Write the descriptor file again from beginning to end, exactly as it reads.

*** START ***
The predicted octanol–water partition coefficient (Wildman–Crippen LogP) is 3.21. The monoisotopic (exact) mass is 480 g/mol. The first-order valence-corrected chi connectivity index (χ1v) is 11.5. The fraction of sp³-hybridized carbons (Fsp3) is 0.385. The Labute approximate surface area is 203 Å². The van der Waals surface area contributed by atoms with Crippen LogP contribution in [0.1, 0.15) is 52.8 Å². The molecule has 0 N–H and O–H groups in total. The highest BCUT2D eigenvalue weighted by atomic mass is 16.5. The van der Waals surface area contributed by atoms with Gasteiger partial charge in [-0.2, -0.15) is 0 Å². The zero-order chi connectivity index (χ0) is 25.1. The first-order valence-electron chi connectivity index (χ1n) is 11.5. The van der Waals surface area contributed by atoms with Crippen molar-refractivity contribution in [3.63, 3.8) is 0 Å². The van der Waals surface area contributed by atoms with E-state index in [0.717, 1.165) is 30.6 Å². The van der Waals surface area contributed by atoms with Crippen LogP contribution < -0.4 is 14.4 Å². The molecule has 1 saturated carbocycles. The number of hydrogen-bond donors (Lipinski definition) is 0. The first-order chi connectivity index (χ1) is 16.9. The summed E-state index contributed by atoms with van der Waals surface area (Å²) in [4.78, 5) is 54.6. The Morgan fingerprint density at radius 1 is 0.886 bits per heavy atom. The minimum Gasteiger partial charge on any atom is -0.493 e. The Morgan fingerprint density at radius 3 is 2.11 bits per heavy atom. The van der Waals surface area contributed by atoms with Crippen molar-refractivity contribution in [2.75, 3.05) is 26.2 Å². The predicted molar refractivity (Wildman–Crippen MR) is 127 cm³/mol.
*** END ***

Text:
The predicted octanol–water partition coefficient (Wildman–Crippen LogP) is 3.21. The monoisotopic (exact) mass is 480 g/mol. The first-order valence-corrected chi connectivity index (χ1v) is 11.5. The fraction of sp³-hybridized carbons (Fsp3) is 0.385. The Labute approximate surface area is 203 Å². The van der Waals surface area contributed by atoms with Crippen LogP contribution in [0.1, 0.15) is 52.8 Å². The molecule has 0 N–H and O–H groups in total. The highest BCUT2D eigenvalue weighted by atomic mass is 16.5. The van der Waals surface area contributed by atoms with Gasteiger partial charge in [-0.2, -0.15) is 0 Å². The zero-order chi connectivity index (χ0) is 25.1. The first-order valence-electron chi connectivity index (χ1n) is 11.5. The van der Waals surface area contributed by atoms with Crippen molar-refractivity contribution in [3.63, 3.8) is 0 Å². The van der Waals surface area contributed by atoms with E-state index in [0.717, 1.165) is 30.6 Å². The van der Waals surface area contributed by atoms with Crippen LogP contribution < -0.4 is 14.4 Å². The molecule has 1 saturated carbocycles. The number of hydrogen-bond donors (Lipinski definition) is 0. The first-order chi connectivity index (χ1) is 16.9. The summed E-state index contributed by atoms with van der Waals surface area (Å²) in [4.78, 5) is 54.6. The Morgan fingerprint density at radius 1 is 0.886 bits per heavy atom. The minimum Gasteiger partial charge on any atom is -0.493 e. The Morgan fingerprint density at radius 3 is 2.11 bits per heavy atom. The van der Waals surface area contributed by atoms with Crippen molar-refractivity contribution in [2.75, 3.05) is 26.2 Å². The predicted molar refractivity (Wildman–Crippen MR) is 127 cm³/mol.